[-] Show simple item record

dc.contributor.advisorHe, Hong S.eng
dc.contributor.authorZhou, Boeng
dc.date.issued2012eng
dc.date.submitted2012 Falleng
dc.descriptionTitle from PDF of title page (University of Missouri--Columbia, viewed on March 5, 2013).eng
dc.descriptionThe entire thesis text is included in the research.pdf file; the official abstract appears in the short.pdf file; a non-technical public abstract appears in the public.pdf file.eng
dc.descriptionDissertation advisor: Dr. Hong S. Heeng
dc.descriptionIncludes bibliographical references.eng
dc.descriptionVita.eng
dc.descriptionPh.D. University of Missouri--Columbia 2012.eng
dc.description"December 2012"eng
dc.description.abstractMissouri reflects a full range of sprawl characteristics that include large metropolitan centers, which led growth in 1980s, and smaller metropolitan and rural areas, which led growth in 1990s. In order to study the historical patterns of sprawl, there is a need to quantitatively and geographically depict the extent and density of impervious surface for three time periods of 1980, 1990, and 2000 for the entire state of Missouri. Mapped impervious surface is the best candidate of ancillary data for dasymetric mapping of population in several comparison studies. The current research examines the performances of dasymetric mapping of population with imperviousness as ancillary data and regression analysis of population using imperviousness as a predictor Results from this work can be aggregated to any geographical unit (hydrologic boundaries, administrative boundaries, etc.). A pilot future urban growth study for the two decades of 1980s and 1990s was done in Missouri. The historical urban growth of the two decades were analyzed then coupled with various predictor variables to investigate the influence of each predictor variables towards the process of urban growth. The knowledge learned from the process is then used to build an urban growth simulation model that is GIS-based with open framework for ease of management and improvement. Pixel level urban growth was simulated for year 2010, 2020 and 2030. This model framework is developed with the ultimate goal of simulating urban growth for the entire state of Missouri.eng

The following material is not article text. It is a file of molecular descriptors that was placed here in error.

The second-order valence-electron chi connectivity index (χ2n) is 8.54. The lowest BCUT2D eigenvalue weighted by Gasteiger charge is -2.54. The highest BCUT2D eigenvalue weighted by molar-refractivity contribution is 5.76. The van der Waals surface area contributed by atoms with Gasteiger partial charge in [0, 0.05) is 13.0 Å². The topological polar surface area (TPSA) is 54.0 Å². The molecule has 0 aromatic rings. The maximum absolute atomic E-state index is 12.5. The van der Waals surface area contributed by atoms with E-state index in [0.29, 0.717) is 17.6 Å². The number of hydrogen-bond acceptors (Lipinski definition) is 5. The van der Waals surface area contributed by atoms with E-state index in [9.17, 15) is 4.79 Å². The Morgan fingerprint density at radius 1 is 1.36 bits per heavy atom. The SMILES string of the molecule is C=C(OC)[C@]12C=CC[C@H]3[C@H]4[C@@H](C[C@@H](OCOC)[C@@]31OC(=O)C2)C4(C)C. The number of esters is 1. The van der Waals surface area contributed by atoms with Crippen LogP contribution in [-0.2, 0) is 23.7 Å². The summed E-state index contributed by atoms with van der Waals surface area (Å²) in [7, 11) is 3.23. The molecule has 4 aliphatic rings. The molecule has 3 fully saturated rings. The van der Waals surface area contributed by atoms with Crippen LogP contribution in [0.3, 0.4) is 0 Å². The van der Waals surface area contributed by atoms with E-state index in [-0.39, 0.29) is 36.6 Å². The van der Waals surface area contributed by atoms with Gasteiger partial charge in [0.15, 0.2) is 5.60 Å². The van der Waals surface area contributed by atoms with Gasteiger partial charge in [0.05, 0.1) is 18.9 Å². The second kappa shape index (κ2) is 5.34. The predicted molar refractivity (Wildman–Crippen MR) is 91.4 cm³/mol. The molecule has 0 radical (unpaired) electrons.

dc.description.bibrefIncludes bibliographical referenceseng
dc.format.extentxii, 142 pageseng
dc.identifier.oclc872569247eng
dc.identifier.urihttps://doi.org/10.32469/10355/33118eng
dc.identifier.urihttps://hdl.handle.net/10355/33118
dc.languageEnglisheng
dc.publisherUniversity of Missouri--Columbiaeng
dc.relation.ispartofcommunityUniversity of Missouri--Columbia. Graduate School. Theses and Dissertations.eng
dc.rightsOpenAccesseng
dc.rights.licenseThis work is licensed under a Creative Commons Attribution-NonCommercial-NoDerivs 3.0 License.
dc.subjectsprawl characteristicseng
dc.subjecturban growtheng
dc.subjectecological impacteng
dc.titleUrban sprawl in the state of Missouri : current trends, driving forces, and predicted growth on Missouri's natural landscapeeng
dc.typeThesiseng
thesis.degree.disciplineForestry (MU)eng
thesis.degree.grantorUniversity of Missouri--Columbiaeng
thesis.degree.levelDoctoraleng
thesis.degree.namePh. D.eng


Files in this item

[PDF]
[PDF]
[PDF]

This item appears in the following Collection(s)

[-] Show simple item record